I am still unshowered and it is now 2:36 pm. Last night I forgot (seriously) to change out of my shirt before going to bed, so this is the same shirt I wore yesterday and slept in, too. And now, in this precious time while both twins are asleep, I’m writing another blog post instead of taking a shower and making myself presentable. Priorities!
So this morning, after managing to get down to the street with both babies plus the stroller, I discovered I’d forgotten the rain covers. It was overcast and threatening. The twins were both in their car seats, strapped into the double stroller. For a minute I looked back at the steep stoop to the first floor. There was no way.
Here is my process of getting out of the house:
1. Step one, finish feeding and changing both twins. The clock is now ticking until they eat again in two hours. Put one down in the car seat; she immediately starts crying. Put the other one in the other car seat; she seems okay. Make sure everything I need is in the diaper backpack, put it on my back.
2. Bring one twin out to the landing in her car seat. I live on the second floor of a brownstone (a limestone, actually, but who’s counting).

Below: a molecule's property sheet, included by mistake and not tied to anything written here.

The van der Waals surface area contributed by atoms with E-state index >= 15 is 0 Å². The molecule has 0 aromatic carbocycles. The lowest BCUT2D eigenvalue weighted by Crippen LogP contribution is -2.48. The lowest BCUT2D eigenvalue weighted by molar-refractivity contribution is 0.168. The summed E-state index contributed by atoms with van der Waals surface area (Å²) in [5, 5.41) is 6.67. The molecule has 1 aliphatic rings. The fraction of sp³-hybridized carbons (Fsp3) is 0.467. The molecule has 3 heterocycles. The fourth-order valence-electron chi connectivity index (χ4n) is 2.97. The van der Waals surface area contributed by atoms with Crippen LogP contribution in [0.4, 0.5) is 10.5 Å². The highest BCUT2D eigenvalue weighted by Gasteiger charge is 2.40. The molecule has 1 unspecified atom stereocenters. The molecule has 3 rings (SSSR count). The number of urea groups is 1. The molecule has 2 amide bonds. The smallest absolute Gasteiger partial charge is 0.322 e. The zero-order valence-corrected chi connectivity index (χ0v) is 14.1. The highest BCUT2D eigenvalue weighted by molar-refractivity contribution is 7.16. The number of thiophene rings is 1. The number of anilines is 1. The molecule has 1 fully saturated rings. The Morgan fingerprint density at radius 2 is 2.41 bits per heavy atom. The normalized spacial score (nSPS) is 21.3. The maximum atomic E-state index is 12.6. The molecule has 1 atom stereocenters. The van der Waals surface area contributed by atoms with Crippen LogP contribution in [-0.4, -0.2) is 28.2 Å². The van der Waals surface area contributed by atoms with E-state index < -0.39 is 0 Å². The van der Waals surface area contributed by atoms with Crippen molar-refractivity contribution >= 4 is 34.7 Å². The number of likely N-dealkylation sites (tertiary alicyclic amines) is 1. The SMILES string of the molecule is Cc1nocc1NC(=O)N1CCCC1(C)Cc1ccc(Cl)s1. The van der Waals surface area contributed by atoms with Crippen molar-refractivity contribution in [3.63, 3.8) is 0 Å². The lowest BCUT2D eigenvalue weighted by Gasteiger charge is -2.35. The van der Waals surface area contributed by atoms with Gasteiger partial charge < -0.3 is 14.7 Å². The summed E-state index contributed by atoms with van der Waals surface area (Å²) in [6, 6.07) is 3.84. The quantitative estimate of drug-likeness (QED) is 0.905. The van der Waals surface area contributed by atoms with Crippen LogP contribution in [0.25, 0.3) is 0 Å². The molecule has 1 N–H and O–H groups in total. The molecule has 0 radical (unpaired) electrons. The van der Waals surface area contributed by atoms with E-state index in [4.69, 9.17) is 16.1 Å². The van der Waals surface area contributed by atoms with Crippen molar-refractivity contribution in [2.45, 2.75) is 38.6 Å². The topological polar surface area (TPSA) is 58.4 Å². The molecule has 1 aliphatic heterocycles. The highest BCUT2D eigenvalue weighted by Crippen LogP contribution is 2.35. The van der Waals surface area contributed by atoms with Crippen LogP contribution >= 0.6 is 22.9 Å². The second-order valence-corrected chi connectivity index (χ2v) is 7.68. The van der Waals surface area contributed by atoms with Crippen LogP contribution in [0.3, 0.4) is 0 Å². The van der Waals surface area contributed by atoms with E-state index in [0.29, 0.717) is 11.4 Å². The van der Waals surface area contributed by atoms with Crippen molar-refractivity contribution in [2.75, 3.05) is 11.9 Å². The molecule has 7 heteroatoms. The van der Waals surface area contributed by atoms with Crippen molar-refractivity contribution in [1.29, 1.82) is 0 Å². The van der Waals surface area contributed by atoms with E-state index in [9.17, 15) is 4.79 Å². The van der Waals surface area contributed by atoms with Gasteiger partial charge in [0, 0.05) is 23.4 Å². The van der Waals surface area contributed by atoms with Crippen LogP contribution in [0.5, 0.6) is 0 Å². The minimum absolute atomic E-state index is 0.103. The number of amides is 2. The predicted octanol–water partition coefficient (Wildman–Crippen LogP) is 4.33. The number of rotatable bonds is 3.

3. Lug the other twin out to the landing.
4. Haul one twin in car seat to the bottom of the first flight of stairs.
5. Lug the other twin in car seat down the stairs. …halfway (!), but now there’s the stoop steps down to the street.
6. Wrestle the (very heavy, double) stroller, which I hope no one objects to me keeping in the downstairs hall, down to the street along with two unwieldy car seat attachments. Bang them around my ankles while trying to yank them through the small front door opening. One twin still screaming.
7. Bring each twin out to the outside top of stoop landing. Twin A now so red and sweaty from crying I begin to worry about her overheating.
8. Bring crying twin in car seat down to street level…
9. …then bring the other down, and finally assemble both car seats with attachments onto the very large stroller at the bottom of the stairs (which I’m thankful, each time, hasn’t been stolen during the course of this.
This was eight trips up and down stairs, if you’re counting. One twin is now crying so hard she’s choking and gasping for air, alarmingly, sweatily red. Somewhere in here the neighbor stops to say hello. Two Chinese ladies also stop and ogle from the street, holding up two fingers and widening their eyes. “Two?” they smile. I can’t really focus. The rain covers were in the other stroller, all the way upstairs on my apartment landing.
I looked up at the sky: dark and threatening. I had looked at the weather that morning and remembered something about a 50 percent chance of rain. But I’ve made a resolution to get out of the house at least once per day. For my sanity. A bit of chill wind rippled the light blankets on the babies. I took the walk anyway.